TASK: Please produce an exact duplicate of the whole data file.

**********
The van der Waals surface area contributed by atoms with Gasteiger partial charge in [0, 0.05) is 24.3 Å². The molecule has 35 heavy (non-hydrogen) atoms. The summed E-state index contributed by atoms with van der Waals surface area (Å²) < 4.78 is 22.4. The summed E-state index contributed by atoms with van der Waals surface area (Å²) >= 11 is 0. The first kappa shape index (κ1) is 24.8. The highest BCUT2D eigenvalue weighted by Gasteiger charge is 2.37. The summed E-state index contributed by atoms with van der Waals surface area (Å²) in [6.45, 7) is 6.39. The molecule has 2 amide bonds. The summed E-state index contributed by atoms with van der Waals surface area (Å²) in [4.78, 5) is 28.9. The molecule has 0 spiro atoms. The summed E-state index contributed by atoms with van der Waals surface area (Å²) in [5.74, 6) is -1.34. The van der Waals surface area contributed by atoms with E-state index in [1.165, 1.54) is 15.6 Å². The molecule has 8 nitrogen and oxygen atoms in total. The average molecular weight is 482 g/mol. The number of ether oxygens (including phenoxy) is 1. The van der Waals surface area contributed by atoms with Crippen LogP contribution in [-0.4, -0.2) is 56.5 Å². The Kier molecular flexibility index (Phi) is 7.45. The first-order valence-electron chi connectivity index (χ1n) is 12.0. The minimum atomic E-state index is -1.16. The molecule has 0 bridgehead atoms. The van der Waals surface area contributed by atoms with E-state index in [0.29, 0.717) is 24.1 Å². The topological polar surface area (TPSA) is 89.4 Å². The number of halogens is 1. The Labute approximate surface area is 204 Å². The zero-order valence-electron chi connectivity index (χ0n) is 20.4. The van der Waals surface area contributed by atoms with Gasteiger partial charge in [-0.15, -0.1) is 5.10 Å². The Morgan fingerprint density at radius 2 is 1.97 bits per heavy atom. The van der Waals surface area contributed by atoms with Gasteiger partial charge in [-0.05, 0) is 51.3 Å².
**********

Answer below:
The van der Waals surface area contributed by atoms with Gasteiger partial charge in [0, 0.05) is 24.3 Å². The molecule has 35 heavy (non-hydrogen) atoms. The summed E-state index contributed by atoms with van der Waals surface area (Å²) < 4.78 is 22.4. The summed E-state index contributed by atoms with van der Waals surface area (Å²) >= 11 is 0. The first kappa shape index (κ1) is 24.8. The highest BCUT2D eigenvalue weighted by Gasteiger charge is 2.37. The summed E-state index contributed by atoms with van der Waals surface area (Å²) in [6.45, 7) is 6.39. The molecule has 2 amide bonds. The summed E-state index contributed by atoms with van der Waals surface area (Å²) in [4.78, 5) is 28.9. The molecule has 0 spiro atoms. The summed E-state index contributed by atoms with van der Waals surface area (Å²) in [5.74, 6) is -1.34. The van der Waals surface area contributed by atoms with E-state index in [1.165, 1.54) is 15.6 Å². The molecule has 8 nitrogen and oxygen atoms in total. The average molecular weight is 482 g/mol. The number of ether oxygens (including phenoxy) is 1. The van der Waals surface area contributed by atoms with Crippen LogP contribution in [-0.4, -0.2) is 56.5 Å². The Kier molecular flexibility index (Phi) is 7.45. The first-order valence-electron chi connectivity index (χ1n) is 12.0. The minimum atomic E-state index is -1.16. The molecule has 0 bridgehead atoms. The van der Waals surface area contributed by atoms with E-state index in [0.29, 0.717) is 24.1 Å². The topological polar surface area (TPSA) is 89.4 Å². The number of halogens is 1. The Labute approximate surface area is 204 Å². The zero-order valence-electron chi connectivity index (χ0n) is 20.4. The van der Waals surface area contributed by atoms with Gasteiger partial charge in [-0.15, -0.1) is 5.10 Å². The Morgan fingerprint density at radius 2 is 1.97 bits per heavy atom. The van der Waals surface area contributed by atoms with Gasteiger partial charge in [-0.05, 0) is 51.3 Å².